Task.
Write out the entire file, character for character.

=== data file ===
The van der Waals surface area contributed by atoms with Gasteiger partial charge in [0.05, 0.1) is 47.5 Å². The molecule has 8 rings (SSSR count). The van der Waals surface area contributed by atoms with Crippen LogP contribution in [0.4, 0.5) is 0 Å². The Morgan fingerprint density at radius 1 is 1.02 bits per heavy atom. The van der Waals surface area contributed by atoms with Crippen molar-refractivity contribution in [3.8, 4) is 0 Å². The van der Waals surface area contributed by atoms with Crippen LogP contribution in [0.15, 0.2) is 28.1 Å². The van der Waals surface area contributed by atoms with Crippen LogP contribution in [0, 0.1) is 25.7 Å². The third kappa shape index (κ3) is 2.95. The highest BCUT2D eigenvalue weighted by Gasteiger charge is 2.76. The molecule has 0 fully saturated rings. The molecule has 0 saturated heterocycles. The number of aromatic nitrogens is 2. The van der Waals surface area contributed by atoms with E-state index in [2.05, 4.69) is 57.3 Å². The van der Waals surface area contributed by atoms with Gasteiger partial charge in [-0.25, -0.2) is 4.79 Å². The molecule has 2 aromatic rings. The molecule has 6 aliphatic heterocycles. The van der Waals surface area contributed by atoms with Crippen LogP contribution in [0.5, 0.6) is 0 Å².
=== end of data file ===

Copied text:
The van der Waals surface area contributed by atoms with Gasteiger partial charge in [0.05, 0.1) is 47.5 Å². The molecule has 8 rings (SSSR count). The van der Waals surface area contributed by atoms with Crippen LogP contribution in [0.4, 0.5) is 0 Å². The Morgan fingerprint density at radius 1 is 1.02 bits per heavy atom. The van der Waals surface area contributed by atoms with Crippen molar-refractivity contribution in [3.8, 4) is 0 Å². The van der Waals surface area contributed by atoms with Crippen LogP contribution in [0.15, 0.2) is 28.1 Å². The van der Waals surface area contributed by atoms with Crippen LogP contribution in [0, 0.1) is 25.7 Å². The third kappa shape index (κ3) is 2.95. The highest BCUT2D eigenvalue weighted by Gasteiger charge is 2.76. The molecule has 0 fully saturated rings. The molecule has 0 saturated heterocycles. The number of aromatic nitrogens is 2. The van der Waals surface area contributed by atoms with E-state index in [2.05, 4.69) is 57.3 Å². The van der Waals surface area contributed by atoms with Gasteiger partial charge in [-0.25, -0.2) is 4.79 Å². The molecule has 2 aromatic rings. The molecule has 6 aliphatic heterocycles. The van der Waals surface area contributed by atoms with Crippen LogP contribution in [0.5, 0.6) is 0 Å².